Chromium Browsers Allow Data Exfiltration via Bookmark Syncing

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Bookmark synchronization has become a standard feature in modern browsers: It gives Internet users a way to ensure that the changes they make to bookmarks on a single device take effect simultaneously across all their devices. However, it turns out that this same helpful browser functionality also gives cybercriminals a handy attack path.

To wit: Bookmarks can be abused to siphon out reams of stolen data from an enterprise environment, or to sneak in attack tools and malicious payloads, with little risk of being detected. David Prefer, an academic researcher at the SANS Technology Institute, made the discovery as part of broader research into how attackers can abuse browser functionality to smuggle data out from a compromised environment and carry out other malicious functionality. In a recent technical paper, Prefer described the process as "bruggling" — a portmanteau of browser and smuggling. It's a novel data exfiltration vector that he demonstrated with a proof-of-concept (PoC) PowerShell script called "Brugglemark" that he developed for the purpose.
"There's no weakness or vulnerability that is being exploited with the synchronization process," Prefer stresses. "What this paper hones in on is the ability to name bookmarks whatever you want, and then synchronize them to other signed-in devices, and how that very convenient, helpful functionality can be twisted and misused in an unintended way."

An adversary would already need access — either remote or physical — to the environment and would have already infiltrated it and collected the data they want to exfiltrate. They could then either use stolen browser synchronization credentials from a legitimate user in the environment or create their own browser profile, then access those bookmarks on another system where they've been synchronized to access and save the data, Prefer says. An attacker could use the same technique to sneak malicious payloads and attack tools into an environment. The benefit of the technique is, put simply, stealth.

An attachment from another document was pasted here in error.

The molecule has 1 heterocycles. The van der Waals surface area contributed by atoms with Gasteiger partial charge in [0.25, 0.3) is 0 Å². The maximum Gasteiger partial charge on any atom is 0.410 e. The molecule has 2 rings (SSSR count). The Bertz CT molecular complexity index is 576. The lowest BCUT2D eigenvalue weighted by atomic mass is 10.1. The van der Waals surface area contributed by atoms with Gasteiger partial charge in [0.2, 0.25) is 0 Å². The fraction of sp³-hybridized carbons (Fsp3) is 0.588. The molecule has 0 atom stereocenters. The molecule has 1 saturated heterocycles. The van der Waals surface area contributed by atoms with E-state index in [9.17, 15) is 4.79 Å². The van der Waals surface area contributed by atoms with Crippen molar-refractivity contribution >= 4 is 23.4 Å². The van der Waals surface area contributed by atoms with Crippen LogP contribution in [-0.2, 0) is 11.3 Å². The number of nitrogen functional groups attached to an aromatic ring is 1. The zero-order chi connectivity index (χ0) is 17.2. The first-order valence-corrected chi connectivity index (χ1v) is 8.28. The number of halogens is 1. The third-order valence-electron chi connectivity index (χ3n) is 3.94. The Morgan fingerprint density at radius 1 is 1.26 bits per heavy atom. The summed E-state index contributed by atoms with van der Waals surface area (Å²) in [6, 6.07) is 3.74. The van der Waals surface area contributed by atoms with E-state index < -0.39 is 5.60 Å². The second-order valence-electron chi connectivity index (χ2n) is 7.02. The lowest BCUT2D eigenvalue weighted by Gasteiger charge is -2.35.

Johannes Ullrich, dean of research at the SANS Institute, says data exfiltration via bookmark syncing gives attackers a way to bypass most host and network-based detection tools. To most detection tools, the traffic would appear as normal browser synch traffic to Google or any other browser maker. "Unless the tools look at the volume of the traffic, they will not see it," Ullrich says. "All traffic is also encrypted, so it is a bit like DNS over HTTPs or other 'living off the cloud' techniques," he says.
Prefer discovered — through trial and error — that modern browsers allow a considerable number of characters to be stored as single bookmarks. The actual number varied with each browser. With the Brave browser, for example, Prefer discovered he could synchronize, very quickly, the entirety of the book Brave New World using just two bookmarks. Doing the same with Chrome required 59 bookmarks. Prefer also discovered during testing that browser profiles could synchronize as many as 200,000 bookmarks at a time.